Monday, November 07, 2022

High court reporters

A €2 million court award to a couple who claimed they were exposed to toxic chemicals after spray foam insulation was installed in their home has been upheld by the Court of Appeal.

The injuries suffered by Patrick and Anita Duffy were very serious and life changing, the three judge court ruled and said the description of Mr Duffy’s injuries as “catastrophic” was not necessarily unfair in the circumstances of the case.

“There is perhaps no more fundamental requirement for living than the ability to breathe normally and in this case that has been severely compromised so that there is virtually no aspect of their lives that are untouched by their injuries.” Mr Justice Seamus Noonan who gave the judgement of the court said.

Dismissing the appeal by the insulation installer the Court of Appeal affirmed the €2 million award handed down by the High Court two years ago to Patrick and Anita Duffy of Donegal.

The Duffys of Meenderryowern , Annagry, Co Donegal had sued Brendan McGee trading as McGee Insulation Services, Largenreach, Downings, Letterkenny, Co Donegal who was responsible for the installation and the application of spray foam insulation at the family home on February 18th, 2016.

They claimed they were exposed to fumes and toxic chemicals and they and their young daughter had to leave the dream home they had built near the sea in Donegal because they did not feel safe there.

Beyond any doubt

In the High Court Mr Justice Kevin Cross said he had come to the conclusion beyond any doubt whatsoever that Patrick and Anita Duffy sustained “their life altering serious injuries as a result of exposure to chemicals.”

The probable cause the judge further found was the foam that had been injected into the roof.

The injuries to the Duffys the judge found were caused beyond a reasonable doubt by the exposure to the product as sprayed by the insulation installers.

On the balance of probabilities the judge found that due to the nature and extent of the Duffys’ injuries it was due to exposure to Isocyanate.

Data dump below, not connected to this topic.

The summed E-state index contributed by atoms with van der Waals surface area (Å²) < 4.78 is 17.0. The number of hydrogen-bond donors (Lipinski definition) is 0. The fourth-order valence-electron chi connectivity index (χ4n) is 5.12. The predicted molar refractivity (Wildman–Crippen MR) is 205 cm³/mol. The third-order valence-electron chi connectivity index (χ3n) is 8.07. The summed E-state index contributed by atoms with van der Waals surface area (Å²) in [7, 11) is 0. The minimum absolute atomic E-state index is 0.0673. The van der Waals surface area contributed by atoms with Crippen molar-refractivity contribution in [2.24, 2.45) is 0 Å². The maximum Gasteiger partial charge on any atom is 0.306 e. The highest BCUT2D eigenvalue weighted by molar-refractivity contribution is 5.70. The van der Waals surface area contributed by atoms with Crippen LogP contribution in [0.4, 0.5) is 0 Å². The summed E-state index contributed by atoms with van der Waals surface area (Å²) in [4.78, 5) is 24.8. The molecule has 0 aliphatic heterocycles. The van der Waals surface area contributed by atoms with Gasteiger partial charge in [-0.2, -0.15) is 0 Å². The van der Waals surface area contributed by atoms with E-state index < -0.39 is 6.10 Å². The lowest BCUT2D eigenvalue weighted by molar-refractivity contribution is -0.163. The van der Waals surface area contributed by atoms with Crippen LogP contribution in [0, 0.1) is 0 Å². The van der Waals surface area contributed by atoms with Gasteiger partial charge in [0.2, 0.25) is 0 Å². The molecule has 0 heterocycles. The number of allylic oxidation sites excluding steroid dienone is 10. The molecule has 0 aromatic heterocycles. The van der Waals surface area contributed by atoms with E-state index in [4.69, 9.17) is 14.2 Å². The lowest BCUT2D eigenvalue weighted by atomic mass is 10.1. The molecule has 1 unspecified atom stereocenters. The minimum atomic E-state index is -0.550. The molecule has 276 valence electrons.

The judge found the insulation foam product itself is “essentially safe” if properly applied with the proper safeguards.

But he found the installer was negligent in failing to advise the Duffys they were required to be out of the house during the spraying and for at least two hours afterwards and in failing to communicate with them the potential risks and hazards involved in the product if the safeguards were not adhered to.

Mr McGee had appealed the High Court decision to the Court of Appeal.

In the Court of Appeal Mr Justice Noonan sitting with Mr Justice Maurice Collins and Mr Justice Donald Binchy said he was quite satisfied that the High Court judge correctly concluded that Mr McGee was negligent and that his negligence caused the Duffys’ injuries.

“Mr McGee’s absolute failure to take reasonable or indeed any care for the health and safety of the Duffys inexorably follows from the judge’s un-appealed findings of fact as night follows day,” Mr Justice Noonan said.

The judge did accept the figure awarded in the case by the High Court was “on the high side” and more than the Court of Appeal might have been inclined to give, but it was not “so disproportionate” that it could be fairly described as amounting to an error of law.

Mr Justice Binchy and Mr Justice Collins agreed with the judgment.

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